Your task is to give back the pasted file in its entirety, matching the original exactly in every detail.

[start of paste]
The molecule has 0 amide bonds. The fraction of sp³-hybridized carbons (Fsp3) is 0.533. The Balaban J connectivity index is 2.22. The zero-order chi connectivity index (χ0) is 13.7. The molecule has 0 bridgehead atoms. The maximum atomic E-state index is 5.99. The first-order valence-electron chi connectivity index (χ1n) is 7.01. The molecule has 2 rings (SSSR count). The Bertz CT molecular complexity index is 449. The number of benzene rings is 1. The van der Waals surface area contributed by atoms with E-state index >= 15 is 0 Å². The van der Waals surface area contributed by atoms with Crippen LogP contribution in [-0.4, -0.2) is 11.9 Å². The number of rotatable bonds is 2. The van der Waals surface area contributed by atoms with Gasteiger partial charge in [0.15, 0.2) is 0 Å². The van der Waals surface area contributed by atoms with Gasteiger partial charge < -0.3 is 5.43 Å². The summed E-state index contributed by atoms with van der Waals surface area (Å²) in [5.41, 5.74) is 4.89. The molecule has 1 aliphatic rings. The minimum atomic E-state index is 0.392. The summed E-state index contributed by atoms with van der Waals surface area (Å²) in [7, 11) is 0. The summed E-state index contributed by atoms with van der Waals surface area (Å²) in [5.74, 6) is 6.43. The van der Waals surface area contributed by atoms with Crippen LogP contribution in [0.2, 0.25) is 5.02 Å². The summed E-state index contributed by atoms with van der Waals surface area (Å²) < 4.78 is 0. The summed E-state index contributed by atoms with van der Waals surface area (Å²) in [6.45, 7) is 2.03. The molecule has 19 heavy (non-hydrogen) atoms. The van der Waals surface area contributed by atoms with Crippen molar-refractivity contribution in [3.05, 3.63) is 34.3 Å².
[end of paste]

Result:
The molecule has 0 amide bonds. The fraction of sp³-hybridized carbons (Fsp3) is 0.533. The Balaban J connectivity index is 2.22. The zero-order chi connectivity index (χ0) is 13.7. The molecule has 0 bridgehead atoms. The maximum atomic E-state index is 5.99. The first-order valence-electron chi connectivity index (χ1n) is 7.01. The molecule has 2 rings (SSSR count). The Bertz CT molecular complexity index is 449. The number of benzene rings is 1. The van der Waals surface area contributed by atoms with E-state index >= 15 is 0 Å². The van der Waals surface area contributed by atoms with Crippen LogP contribution in [-0.4, -0.2) is 11.9 Å². The number of rotatable bonds is 2. The van der Waals surface area contributed by atoms with Gasteiger partial charge in [0.15, 0.2) is 0 Å². The van der Waals surface area contributed by atoms with Gasteiger partial charge < -0.3 is 5.43 Å². The summed E-state index contributed by atoms with van der Waals surface area (Å²) in [5.41, 5.74) is 4.89. The molecule has 1 aliphatic rings. The minimum atomic E-state index is 0.392. The summed E-state index contributed by atoms with van der Waals surface area (Å²) in [7, 11) is 0. The summed E-state index contributed by atoms with van der Waals surface area (Å²) in [5.74, 6) is 6.43. The van der Waals surface area contributed by atoms with Crippen LogP contribution in [0.2, 0.25) is 5.02 Å². The summed E-state index contributed by atoms with van der Waals surface area (Å²) < 4.78 is 0. The summed E-state index contributed by atoms with van der Waals surface area (Å²) in [6.45, 7) is 2.03. The molecule has 19 heavy (non-hydrogen) atoms. The van der Waals surface area contributed by atoms with Crippen molar-refractivity contribution in [3.05, 3.63) is 34.3 Å².